Is there a difference in how IOCs and NOCs approach digital transformation?
Like with any change, people have to see their success in it in order to take part, whether it is a state-owned or an independent company. If they don’t, the different groups or bodies are trying to be successful in their own right and don’t understand how they are interconnected. And at any large organisation, this is very complicated.
However, when you put the data in front of them, something magical happens. They see all of their dependencies in the upstream, midstream and downstream, and all the different operating companies, facilities and stakeholders. And then they see how dependent they are upon all of that.
To take another example, I once asked a client how much oil his company produced that day, and he got different answers from all of his departments. Each was right, but from its own perspective. So, it is hard for them to make a change when no one can agree on how much oil they have produced. So our approach has been to set up one of our digital operation centres within four to eight weeks. ADNOC’s 50-metre digital wall [which visualises its distribution network] took eight weeks. The next question is what you then do with the data. This is where AI and other techniques come in.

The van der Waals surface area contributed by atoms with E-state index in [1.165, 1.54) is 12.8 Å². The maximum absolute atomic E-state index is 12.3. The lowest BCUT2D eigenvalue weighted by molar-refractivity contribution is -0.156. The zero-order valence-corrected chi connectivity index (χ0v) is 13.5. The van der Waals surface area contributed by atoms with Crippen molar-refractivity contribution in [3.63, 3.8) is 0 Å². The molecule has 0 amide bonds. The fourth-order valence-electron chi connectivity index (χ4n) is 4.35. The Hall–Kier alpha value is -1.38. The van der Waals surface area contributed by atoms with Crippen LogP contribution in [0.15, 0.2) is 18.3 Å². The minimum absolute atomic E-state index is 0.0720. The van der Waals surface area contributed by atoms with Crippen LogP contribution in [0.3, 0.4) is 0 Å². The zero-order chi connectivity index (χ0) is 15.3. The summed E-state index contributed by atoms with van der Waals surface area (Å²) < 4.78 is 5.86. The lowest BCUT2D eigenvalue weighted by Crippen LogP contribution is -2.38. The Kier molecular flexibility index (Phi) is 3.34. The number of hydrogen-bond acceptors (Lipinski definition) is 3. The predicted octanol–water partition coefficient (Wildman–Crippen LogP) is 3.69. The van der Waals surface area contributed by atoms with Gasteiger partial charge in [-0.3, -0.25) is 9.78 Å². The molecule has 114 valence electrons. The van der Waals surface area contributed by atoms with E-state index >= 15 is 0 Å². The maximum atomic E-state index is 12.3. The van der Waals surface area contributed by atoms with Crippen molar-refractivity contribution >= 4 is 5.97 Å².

What are some of the benefits digitalisation can bring to the nature of employment in the energy industry?
This is all about productivity improvement. If you take the example of retail, financial services or telecommunication, all these industries became very digital, and they have driven productivity improvement without any labour reduction. There are many levels of productivity improvement and we are nowhere close to the labour impact.
Some of our customers have a lot of heavy equipment – compressors, pumps and the like. Those pumps fail, creating downtime, and the individual who is maintaining a pump will use his own data and experience to understand what is wrong with it. We’re able to give more data to that person and he will have much more information about it. He will have better insight on when the pump will fail again. We put the information in the hands of the people already in charge of a facility.